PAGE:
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Canada’s climate delegation wins “Lifetime Achievement Award” for wasting taxpayers’ dollars

The “Teddy Waste Awards” celebrate the best of the worst in government waste uncovered over the past year. 2022 marks the 24th anniversary of the Teddy Awards. Photo: CTF

The Canadian Taxpayers Federation hosted its 24th annual Teddy Waste Awards ceremony celebrating the best of the worst in government waste uncovered over the past year. 

“The National Capital Commission wins a Teddy Waste Award for wasting millions on a backup cottage for the prime minister to use while it wasted millions more on the prime minister’s country retreat,” said Franco Terrazzano, Federal Director of the CTF.

“The Quebec government has a long history of wasting hundreds of millions on airplane subsidies and managed to waste hundreds of millions more after the airplane in question changed its name.

“A champagne room and bling are usually the realm of rockstars, but a bureaucrat at the Thompson-Nicola Regional District treated himself to a baller lifestyle with the taxpayer credit card.

“And Canada’s climate delegations won the Lifetime Achievement Award after it sent multiple supersized groups jetting off to conferences and sent the finance minister to the wrong city.” 

The Teddy, a pig-shaped trophy the CTF annually awards to governments’ worst waste offenders, is named after Ted Weatherill, a former federal appointee who was fired in 1999 for submitting a raft of dubious expense claims, including a $700 lunch for two. This year’s winners include:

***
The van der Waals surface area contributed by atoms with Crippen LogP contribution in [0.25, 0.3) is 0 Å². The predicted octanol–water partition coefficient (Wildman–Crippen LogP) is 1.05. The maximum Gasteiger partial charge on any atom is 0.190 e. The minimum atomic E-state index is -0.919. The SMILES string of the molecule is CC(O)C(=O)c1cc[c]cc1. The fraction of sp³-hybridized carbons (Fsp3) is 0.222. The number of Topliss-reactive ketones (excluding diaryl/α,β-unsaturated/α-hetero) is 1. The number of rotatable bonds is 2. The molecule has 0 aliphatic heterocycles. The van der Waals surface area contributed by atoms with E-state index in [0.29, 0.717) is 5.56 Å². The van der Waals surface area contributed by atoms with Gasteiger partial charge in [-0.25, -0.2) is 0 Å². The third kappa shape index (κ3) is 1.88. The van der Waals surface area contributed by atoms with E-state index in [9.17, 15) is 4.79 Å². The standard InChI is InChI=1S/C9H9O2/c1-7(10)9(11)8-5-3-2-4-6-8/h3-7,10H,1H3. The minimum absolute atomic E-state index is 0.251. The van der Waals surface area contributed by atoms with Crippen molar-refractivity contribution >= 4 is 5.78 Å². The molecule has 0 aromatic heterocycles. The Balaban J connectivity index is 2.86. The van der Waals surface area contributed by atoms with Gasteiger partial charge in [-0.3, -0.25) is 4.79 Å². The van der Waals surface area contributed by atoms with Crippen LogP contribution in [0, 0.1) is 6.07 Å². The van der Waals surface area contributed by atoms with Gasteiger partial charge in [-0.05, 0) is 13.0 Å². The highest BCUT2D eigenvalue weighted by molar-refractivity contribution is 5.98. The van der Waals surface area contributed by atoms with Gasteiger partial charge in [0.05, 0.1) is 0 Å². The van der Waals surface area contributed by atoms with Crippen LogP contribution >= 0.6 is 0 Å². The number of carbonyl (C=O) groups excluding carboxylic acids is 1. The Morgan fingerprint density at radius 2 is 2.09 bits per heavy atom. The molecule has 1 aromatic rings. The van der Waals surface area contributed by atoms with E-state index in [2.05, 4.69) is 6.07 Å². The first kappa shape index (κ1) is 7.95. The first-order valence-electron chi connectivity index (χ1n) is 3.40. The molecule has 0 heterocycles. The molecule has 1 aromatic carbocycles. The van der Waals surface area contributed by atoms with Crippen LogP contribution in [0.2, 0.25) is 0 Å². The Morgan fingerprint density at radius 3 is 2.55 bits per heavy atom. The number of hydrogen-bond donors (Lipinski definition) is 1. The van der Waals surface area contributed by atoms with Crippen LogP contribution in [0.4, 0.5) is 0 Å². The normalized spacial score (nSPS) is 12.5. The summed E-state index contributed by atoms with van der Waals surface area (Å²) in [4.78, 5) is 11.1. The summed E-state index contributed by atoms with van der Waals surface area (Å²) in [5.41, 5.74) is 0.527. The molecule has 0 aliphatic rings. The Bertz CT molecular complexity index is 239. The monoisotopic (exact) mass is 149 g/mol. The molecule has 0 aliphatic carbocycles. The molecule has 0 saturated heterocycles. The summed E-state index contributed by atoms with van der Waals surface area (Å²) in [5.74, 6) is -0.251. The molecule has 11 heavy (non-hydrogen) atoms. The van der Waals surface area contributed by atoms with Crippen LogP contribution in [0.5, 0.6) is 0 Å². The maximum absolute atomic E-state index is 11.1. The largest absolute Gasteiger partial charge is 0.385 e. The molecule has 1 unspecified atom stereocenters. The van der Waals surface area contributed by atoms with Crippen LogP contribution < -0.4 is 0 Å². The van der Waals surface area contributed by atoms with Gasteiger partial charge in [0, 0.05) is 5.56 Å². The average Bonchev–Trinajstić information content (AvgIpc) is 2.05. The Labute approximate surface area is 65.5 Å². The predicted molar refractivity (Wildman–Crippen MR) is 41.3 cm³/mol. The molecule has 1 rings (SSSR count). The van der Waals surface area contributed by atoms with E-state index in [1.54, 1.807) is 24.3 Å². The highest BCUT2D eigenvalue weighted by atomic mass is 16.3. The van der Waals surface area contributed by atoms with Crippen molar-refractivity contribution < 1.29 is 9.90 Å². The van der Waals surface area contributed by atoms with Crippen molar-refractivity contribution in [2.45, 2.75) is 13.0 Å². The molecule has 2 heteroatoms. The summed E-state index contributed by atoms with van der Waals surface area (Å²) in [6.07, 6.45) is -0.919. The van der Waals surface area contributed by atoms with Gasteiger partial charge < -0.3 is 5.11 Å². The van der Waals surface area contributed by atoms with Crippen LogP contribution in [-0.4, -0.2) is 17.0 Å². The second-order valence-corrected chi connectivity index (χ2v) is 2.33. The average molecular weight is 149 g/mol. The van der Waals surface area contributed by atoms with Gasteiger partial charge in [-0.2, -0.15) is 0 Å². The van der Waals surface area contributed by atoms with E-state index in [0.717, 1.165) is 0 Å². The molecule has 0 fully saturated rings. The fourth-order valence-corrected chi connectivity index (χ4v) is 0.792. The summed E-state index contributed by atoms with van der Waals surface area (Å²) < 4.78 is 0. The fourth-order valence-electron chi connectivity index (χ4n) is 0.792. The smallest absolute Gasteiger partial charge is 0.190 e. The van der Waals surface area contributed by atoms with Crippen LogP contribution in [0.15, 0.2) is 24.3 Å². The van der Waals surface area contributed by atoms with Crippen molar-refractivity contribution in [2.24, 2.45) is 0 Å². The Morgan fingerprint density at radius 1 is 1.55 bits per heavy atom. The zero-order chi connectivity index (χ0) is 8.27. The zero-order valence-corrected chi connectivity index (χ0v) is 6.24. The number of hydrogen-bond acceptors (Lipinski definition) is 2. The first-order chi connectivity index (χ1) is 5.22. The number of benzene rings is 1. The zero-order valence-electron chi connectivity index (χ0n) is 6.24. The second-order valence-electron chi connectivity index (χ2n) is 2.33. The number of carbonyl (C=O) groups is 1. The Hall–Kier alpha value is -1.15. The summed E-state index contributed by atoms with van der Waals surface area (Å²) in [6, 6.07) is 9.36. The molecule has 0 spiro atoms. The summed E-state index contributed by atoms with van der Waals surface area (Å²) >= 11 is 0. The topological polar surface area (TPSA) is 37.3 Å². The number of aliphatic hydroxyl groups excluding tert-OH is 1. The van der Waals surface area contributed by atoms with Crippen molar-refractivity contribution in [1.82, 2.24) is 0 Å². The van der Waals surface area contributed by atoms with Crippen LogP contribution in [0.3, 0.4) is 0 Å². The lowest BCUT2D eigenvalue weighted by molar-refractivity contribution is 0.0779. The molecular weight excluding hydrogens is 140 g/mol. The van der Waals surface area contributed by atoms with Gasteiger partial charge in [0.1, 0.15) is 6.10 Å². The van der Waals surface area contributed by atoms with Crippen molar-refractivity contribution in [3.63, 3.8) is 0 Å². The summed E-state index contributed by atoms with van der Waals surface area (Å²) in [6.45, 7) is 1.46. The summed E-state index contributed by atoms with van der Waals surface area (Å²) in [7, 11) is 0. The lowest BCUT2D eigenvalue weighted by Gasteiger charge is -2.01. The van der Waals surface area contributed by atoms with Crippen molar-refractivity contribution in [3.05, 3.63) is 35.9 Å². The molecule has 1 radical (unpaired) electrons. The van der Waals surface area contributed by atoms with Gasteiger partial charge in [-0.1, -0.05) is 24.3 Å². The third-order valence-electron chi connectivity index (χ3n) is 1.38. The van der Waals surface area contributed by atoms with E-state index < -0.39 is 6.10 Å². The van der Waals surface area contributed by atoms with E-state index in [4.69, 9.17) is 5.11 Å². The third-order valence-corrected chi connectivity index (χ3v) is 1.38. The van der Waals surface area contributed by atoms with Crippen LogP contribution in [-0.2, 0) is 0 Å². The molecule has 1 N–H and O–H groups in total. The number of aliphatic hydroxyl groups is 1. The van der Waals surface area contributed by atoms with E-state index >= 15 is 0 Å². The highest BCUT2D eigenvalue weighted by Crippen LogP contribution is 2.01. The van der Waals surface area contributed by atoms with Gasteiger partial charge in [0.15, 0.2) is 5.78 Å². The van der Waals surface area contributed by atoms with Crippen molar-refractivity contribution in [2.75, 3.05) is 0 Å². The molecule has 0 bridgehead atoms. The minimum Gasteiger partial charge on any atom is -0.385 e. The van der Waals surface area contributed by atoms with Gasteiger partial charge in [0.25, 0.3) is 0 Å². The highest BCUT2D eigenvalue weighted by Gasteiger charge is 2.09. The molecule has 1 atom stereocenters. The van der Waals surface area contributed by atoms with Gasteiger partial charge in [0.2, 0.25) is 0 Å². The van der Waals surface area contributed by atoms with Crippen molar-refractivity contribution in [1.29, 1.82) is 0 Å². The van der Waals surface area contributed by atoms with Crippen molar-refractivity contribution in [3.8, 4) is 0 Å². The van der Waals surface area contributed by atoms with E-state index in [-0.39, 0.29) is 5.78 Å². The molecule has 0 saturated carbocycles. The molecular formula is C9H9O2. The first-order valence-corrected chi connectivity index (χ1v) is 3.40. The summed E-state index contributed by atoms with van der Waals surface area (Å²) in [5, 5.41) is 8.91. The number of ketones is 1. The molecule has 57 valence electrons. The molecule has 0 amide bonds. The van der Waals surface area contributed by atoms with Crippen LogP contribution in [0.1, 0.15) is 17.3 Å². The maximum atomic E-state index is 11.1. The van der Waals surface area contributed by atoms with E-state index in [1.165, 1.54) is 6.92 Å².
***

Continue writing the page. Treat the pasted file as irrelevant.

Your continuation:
• Municipal Teddy Winner: Thompson-Nicola Regional District’s former chief administrative officer Sukh Gill

Gill spent more than $500,000 over five years on high-priced meals at restaurants, jewellery for staff and nearly $9,000 to rent a champagne room in Whistler during a municipal conference. 

  • Provincial Teddy Winner: Investissement Quebec

Investissement Quebec gave $380 million to the Airbus A220 project, formerly known as the Bombardier C-Series. Back in 2015, the Crown corporation put $1.3 billion into Bombardier’s C-Series in exchange for partial ownership. The $1.3-billion investment is now worthless, according to the latest annual report. 

  • Federal Teddy Winner: National Capital Commission

It cost about $11 million to renovate the prime minister’s country retreat, Harrington Lake. Included within the tab is a $2.5-million backup cottage for the prime minister and more than $700,000 spent renovating the lake house’s kitchen. 

  • Lifetime Achievement Teddy: Canada’s climate delegations

Canada sent 276 delegates to the United Nation’s COP26 in Glasgow, which was the largest G7 delegation and even bigger than the delegation from the host country, the United Kingdom. The cost of Canada’s COP26 delegation is estimated at over $1 million. Finance Minister Chrystia Freeland stayed in the wrong city and paid $3,000 for a luxury chauffeur service between Edinburg and Glasgow. In 2019, Canada sent the second largest G20 delegation to COP25 in Madrid, Spain. That cost taxpayers $683,278.

You can find the backgrounder on all the 2022 Teddy Award nominees and winners here: https://www.taxpayer.com/media/2022-Backgrounder-Teddy-Waste-Awards-Backgrounder.pdf